Thursday, March 3, 2016

Four Years Gone

This was taken right around the day we received the phone call that Lu had Rett Syndrome. The anniversary of the date of the call just passed, it was February 27th. And this was the first year since we received the diagnosis that the day we met with Dr. Coffman has existed, because it was February 29th. These days were more prominent to me in the first year or two. The 29th will always be a day where I bristle with a combination of rage and pride; rage at what Dr. Coffman told us Lucy was NOT going to do, and pride at all that she has learned to do so far, instead. This was the first year that I really had a talk with her about Dr. Coffman and how wrong he was, and how wrong many people are not only about children with Rett, but people with complex diagnoses in general. 

And then last night I dreamt that Lu was talking, with her mouth, and everything was just coming out like she had always been able to. In the dream it was just like, "oh, ok Lucy can talk now! Of course she can!" I wonder if in the dream we were so nonchalant about it either because she already does talk to us all day, just not with her mouth, and/or because I believe it is a given that someday she will be able to speak, when there is a treatment or a cure. 

The thing is, when I am awake and not dreaming, I spend very little time thinking about treatments and cures, and I've talked about why before. However, every single day I hope for Lucy to stay healthy, to get stronger, to learn new things, for her spine to not curve more, and on and on. Chad and I don't live in the shadow of the possibility of a cure because that hasn't happened yet. And while there are so many exciting things going on in the scientific world in regard to treatments and a cure, there is no guarantee that it is going to happen, so we just focus on how to keep Lucy as healthy, and happy as possible, and how to prepare her for life and the world, even if she always has Rett Syndrome.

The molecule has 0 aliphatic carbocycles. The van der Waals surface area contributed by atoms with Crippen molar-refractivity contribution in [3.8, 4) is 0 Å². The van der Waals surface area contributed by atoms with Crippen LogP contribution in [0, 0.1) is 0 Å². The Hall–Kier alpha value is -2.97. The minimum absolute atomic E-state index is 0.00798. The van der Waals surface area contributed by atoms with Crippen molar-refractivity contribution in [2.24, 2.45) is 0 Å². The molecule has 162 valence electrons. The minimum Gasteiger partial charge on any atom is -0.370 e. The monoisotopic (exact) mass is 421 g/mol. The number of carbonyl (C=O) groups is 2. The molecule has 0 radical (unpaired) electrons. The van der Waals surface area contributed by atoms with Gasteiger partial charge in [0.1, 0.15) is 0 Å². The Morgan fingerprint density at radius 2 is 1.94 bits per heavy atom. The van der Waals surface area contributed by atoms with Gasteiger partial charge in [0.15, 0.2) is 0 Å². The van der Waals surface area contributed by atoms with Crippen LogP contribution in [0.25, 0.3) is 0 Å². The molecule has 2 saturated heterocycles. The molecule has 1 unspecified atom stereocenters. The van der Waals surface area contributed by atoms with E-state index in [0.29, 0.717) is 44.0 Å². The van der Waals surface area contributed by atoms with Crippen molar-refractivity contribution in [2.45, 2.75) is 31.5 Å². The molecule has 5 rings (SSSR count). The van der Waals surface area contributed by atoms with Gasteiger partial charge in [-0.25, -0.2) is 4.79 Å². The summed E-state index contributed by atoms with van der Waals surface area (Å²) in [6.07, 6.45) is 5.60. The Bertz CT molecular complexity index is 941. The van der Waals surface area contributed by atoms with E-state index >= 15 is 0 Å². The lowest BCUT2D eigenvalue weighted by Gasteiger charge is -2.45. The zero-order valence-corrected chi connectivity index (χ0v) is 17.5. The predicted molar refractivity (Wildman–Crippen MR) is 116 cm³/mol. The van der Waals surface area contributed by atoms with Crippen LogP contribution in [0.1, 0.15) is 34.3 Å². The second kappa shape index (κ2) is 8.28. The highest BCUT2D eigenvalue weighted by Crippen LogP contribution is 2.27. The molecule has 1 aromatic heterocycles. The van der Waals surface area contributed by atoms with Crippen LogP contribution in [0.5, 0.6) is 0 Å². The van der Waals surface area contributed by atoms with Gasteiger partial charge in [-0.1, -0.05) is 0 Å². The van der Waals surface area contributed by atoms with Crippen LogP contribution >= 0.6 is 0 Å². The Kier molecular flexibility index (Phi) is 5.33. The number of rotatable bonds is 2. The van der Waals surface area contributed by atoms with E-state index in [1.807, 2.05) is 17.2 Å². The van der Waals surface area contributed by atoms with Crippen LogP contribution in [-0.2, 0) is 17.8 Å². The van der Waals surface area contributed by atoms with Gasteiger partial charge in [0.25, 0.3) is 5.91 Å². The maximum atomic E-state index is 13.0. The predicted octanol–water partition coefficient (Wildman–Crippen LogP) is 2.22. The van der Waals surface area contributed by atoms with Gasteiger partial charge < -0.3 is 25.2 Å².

We believe this:
-Dr. Seuss

And this:

She is who she is and we worship her just how she is. We would take away all of her difficulties in a white hot instant, immediately, without a second thought, if that option was ever presented to us. But, Chad and I just naturally focus on who she is, not who we thought she was going to be. Lately, more people than usual have asked me if there are any new developments in the trials for treatments and medications. I know with 100% certainty that these are well-meaning inquiries. I know that our family and friends just want Lucy's life to be easier for her. They want to see her "get better", and get to live a more "normal" life. I know they just love her, and us. But...I instantly, and I suppose irrationally, become defensive inside. I answer politely with what they want to know, but on the inside my heart says, " Why? Isn't she good enough for you the way she is?" And I know full well that's not what they are saying, but it's just my gut reaction. 

In regard to Rett Syndrome, the Shaffers have been kicking it's ass and taking its name since 2012.  I hate it, I fear it, and I wish we had never had to learn what it was.  But, in the event that Lucy never receives any reprieve from it, we are prepared to keep up the fight and help her to become the person that she wants to be, in spite of Rett Syndrome. 


  1. Lovely, and well written, as usual. She is a beautiful girl with amazing parents.

  2. I'm autistic, and if someone said they wanted me to 'get better' from autism I would be very hurt. Autism isn't something I 'have', it's something I 'am'. Without autism, I wouldn't be me.

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  4. Thanks for sharing Ettina Kitten! I guess I just wanted to say though that autism and Rett Syndrome are very different conditions. My daughter has a feeding tube, seizures, constant gastrointestinal issues, and scoliosis. She can't walk, or use her own hands, and she cannot talk without an assistive communication device. I look at Rett Syndrome the opposite as you do with autism. I believe Rett Syndrome IS just something that Lucy has, but it isn't WHO she is. But I understand your point of view as well and have read many stories of people with autism sharing the same feelings, but like I said, they are two very different diagnoses. Girls die suddenly, and often young, from Rett. When Lucy gets a minor cold her Dad and I are terrified that she will get pneumonia which could turn very serious for her very quickly. And like I said, I do get upset when people ask over and over if there's a cure yet, but I also understand that they are worried for her health, and her future, just like we are. Feelings about conditions can be tricky, but I always believe that each individual has the right to their own feelings and their own opinions, and the right to share them. So, thank you again for sharing! Take care!